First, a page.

'Ten Minutes Late for Reality' by Lou Morris (c) 1988, 1989, 1991, 2002, 2015. Thirty-one:

Thirty-one:

   "Righty-ho and a Goonie Goo-goo!"

                                 - The Dead Eye--saying his
favorite saying.


   "Righty-ho and a Goonie Goo-goo!" Corbin said again,
riding alone in one of the small hospital elevators.
   Bing.
   Above the door, a little round number two lit up.
   Bing.
   A little round one lit up.
   Bing.  Clussh.
   A little round letter L lit up and then the doors slid
open.
   Corbin stepped out and breathed the air conditioned lobby
air, then headed for the main exit past the information
booth.
   "Excuse me?" an old semi-retired volunteer nurse
exclaimed as The Dead Eye headed for the door past her booth.
   "You're excused," The Dead Eye replied, opening the glass
doors.  "But don't let it happen again," he added with a
smile as he strode out into the hospital parking lot, his
bare-backed robe fluttering in the summer breeze.
   He looked about the immense parking lot, wondering what
he should do next.
   "Hey, mommy!" a little brat yelled, interrupting The Dead
Eye's vehicle of thought.  "Look at his eye!"  He wagged a
transformable robot in Corbin's direction.  "It's all gookie
looking!"  He fiddled with his robot--changing it into a toy
gun--while waiting for his mother to take notice.
   "That's not nice, honey," his mother responded.  She
grabbed his arm and attempted to pull him towards the
hospital entrance.
   He didn't budge.  "How did that happen, mister?" he
asked, eagerly flipping his robot into a toy lawn mower.
   "My eye?" Corbin/The Dead Eye asked the little boy.
   The toddler nodded, unknowingly switching his robot into
a toy boom-box radio.
   "I ate my vegetables," Corbin smiled.  "Especially the
green ones," he added.
   The toddler flinched with awe and horror.  "Vegetables,"
he murmured, flipping his toy robot into a blender.
   His mother gave Corbin a dirty look and dragged her son
along to the hospital entrance.  What a day, she thought.
   Corbin went back to looking for something.  A minute
later, he still didn't find it, so he frowned instead.
   Where is he? he asked himself.  Where is that Kaye-Boom,
and where the hell is that Dead Adventure place?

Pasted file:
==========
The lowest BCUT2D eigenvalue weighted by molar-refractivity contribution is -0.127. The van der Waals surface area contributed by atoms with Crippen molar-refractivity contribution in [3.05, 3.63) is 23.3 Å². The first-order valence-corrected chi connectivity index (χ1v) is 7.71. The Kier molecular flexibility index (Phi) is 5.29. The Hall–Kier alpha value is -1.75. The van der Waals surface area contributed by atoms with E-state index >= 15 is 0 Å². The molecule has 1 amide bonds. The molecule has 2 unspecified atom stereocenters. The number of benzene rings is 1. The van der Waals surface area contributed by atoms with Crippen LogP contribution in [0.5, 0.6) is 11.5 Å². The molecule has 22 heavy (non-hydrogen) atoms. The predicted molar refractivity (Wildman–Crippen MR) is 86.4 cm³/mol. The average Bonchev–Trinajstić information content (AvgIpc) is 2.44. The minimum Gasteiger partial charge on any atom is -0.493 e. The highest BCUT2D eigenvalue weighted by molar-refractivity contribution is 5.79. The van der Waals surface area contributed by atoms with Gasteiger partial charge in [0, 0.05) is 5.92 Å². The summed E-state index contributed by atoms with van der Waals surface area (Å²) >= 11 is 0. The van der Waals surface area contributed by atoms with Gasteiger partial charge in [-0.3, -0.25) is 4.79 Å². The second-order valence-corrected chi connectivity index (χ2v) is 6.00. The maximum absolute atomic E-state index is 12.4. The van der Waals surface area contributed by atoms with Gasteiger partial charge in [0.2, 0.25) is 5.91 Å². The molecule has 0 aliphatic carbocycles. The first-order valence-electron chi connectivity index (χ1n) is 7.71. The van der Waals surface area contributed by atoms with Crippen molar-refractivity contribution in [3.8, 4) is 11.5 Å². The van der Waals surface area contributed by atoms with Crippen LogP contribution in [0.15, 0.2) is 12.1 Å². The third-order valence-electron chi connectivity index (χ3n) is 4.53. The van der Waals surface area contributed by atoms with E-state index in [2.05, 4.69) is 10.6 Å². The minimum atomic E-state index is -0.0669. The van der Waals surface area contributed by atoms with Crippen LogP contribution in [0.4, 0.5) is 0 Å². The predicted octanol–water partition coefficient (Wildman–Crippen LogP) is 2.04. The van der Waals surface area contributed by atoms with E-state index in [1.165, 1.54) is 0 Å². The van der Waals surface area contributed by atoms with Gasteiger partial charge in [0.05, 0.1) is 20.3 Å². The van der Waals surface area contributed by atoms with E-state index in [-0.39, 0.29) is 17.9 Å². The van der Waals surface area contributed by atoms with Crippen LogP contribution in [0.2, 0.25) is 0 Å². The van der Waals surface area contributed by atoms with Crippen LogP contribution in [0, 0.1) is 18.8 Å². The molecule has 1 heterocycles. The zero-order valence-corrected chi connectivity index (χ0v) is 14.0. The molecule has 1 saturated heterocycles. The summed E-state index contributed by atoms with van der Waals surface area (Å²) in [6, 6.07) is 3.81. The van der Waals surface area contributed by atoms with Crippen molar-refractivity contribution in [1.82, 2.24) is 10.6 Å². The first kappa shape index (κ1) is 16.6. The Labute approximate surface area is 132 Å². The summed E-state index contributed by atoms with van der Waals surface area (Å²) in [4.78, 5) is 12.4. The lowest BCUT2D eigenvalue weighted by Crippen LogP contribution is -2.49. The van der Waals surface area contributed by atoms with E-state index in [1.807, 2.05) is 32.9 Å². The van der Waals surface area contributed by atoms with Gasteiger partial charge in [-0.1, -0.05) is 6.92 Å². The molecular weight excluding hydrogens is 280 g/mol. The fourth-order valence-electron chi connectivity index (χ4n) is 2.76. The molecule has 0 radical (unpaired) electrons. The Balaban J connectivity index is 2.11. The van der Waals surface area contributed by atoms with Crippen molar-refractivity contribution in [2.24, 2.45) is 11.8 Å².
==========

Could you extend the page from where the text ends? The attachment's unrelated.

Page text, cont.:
"Cassville," that strange person told me, but where is that?
   An empty school bus, numbered twenty-two, pulled up in
front of him and opened its doors.
   A crowd of senor citizens gathered behind him, waiting to
get on the bus, making The Dead Eye first in line.
   The Dead Eye frowned.  What the hell is going on here? he
thought.  What's with the bus?
   "What are we waiting for?" number two on line asked
Corbin.  "Why aren't we getting on the trip bus?" she asked.
   "Righty-ho!" The Dead Eye replied, stepping onto the big
orange school bus.  "And a Goonie Goo-goo!" he said to the
driver.
   I don't need this, the bus driver thought.  First a full
school year of bratty kids, then a month of driving the
veggies around in the tart-cart, now this.  Nobody deserves
to drive old people around.
   "Make sure you drive the appropriate speed, young lady,"
number two on line instructed.
   Young lady?  Maybe these old folks aren't so bad...
   "Don't open any windows.  I can't stand my hair being
blown about," the next in line advised.
   "Step on it.  Most of us folks can't take riding around
all day," number four said.
   "Whew."  Number five waved a bony hand.  "It's terribly
hot in here.  Open some windows," she advised.
   Mrs. Very let her head fall to the oversized steering
wheel, ignoring everything.
   Meanwhile, The Dead Eye took the last seat at the end of
the bus--a two seater to the right of the emergency exit.  He
put the pile of Corbin's clothing on the seat next to him.
   Another old lady took the seat in front of The Dead Eye.  
Not only was she over the hill, she was falling faster than a
copper coin tossed into the heart of an extinct volcano, he
thought.
   He tapped her on the shoulder.  "Where are we headed for,
dudette?"
   The lady choked.  Dudette? she thought.  Stupid kids!  
"Death Adventure, young man," she answered briefly, turning
to face the front.
   After a few minutes of loading, the bus was half full of
a bunch of old retirees and one hospital escapee.  The bus
drove off.
   "We'll also be stopping at Seizure Village and Cemetery
Ridge for more pick-ups on the way to Death Adventure!" Ludy
Very yelled as she drove the school bus out of the parking
lot.
   Well, this seems as good a start as any, The Dead Eye
thought.  If Kaye-Boom isn't there, I'll just have to look
elsewhere in this wacky world.  He rubbed his enlarged eye
with a scrap of his white hospital robe.  Not exactly dressed
for the occasion, he thought, but who cares--I'll change when
I get there.


   And so, the bus drove on, scheduled to be at D.A. at
around six o'clock--just in time to take advantage of the
evening price reductions.  Not that The Dead Eye was planning
to pay to get in.